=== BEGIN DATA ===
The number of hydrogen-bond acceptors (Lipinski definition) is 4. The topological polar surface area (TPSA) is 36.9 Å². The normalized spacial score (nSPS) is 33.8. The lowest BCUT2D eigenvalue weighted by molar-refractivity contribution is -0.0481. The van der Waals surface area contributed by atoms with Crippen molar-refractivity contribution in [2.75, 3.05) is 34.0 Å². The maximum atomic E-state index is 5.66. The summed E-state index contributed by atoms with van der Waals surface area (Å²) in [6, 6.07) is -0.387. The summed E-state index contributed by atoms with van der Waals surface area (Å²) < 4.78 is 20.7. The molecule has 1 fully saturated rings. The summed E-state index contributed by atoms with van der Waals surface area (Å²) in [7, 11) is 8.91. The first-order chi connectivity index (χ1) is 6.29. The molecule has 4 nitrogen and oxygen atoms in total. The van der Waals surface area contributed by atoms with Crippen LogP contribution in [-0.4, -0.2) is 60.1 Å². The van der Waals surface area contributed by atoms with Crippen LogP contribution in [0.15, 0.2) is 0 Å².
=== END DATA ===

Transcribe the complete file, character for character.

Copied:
The number of hydrogen-bond acceptors (Lipinski definition) is 4. The topological polar surface area (TPSA) is 36.9 Å². The normalized spacial score (nSPS) is 33.8. The lowest BCUT2D eigenvalue weighted by molar-refractivity contribution is -0.0481. The van der Waals surface area contributed by atoms with Crippen molar-refractivity contribution in [2.75, 3.05) is 34.0 Å². The maximum atomic E-state index is 5.66. The summed E-state index contributed by atoms with van der Waals surface area (Å²) in [6, 6.07) is -0.387. The summed E-state index contributed by atoms with van der Waals surface area (Å²) < 4.78 is 20.7. The molecule has 1 fully saturated rings. The summed E-state index contributed by atoms with van der Waals surface area (Å²) in [7, 11) is 8.91. The first-order chi connectivity index (χ1) is 6.29. The molecule has 4 nitrogen and oxygen atoms in total. The van der Waals surface area contributed by atoms with Crippen LogP contribution in [-0.4, -0.2) is 60.1 Å². The van der Waals surface area contributed by atoms with Crippen LogP contribution in [0.15, 0.2) is 0 Å².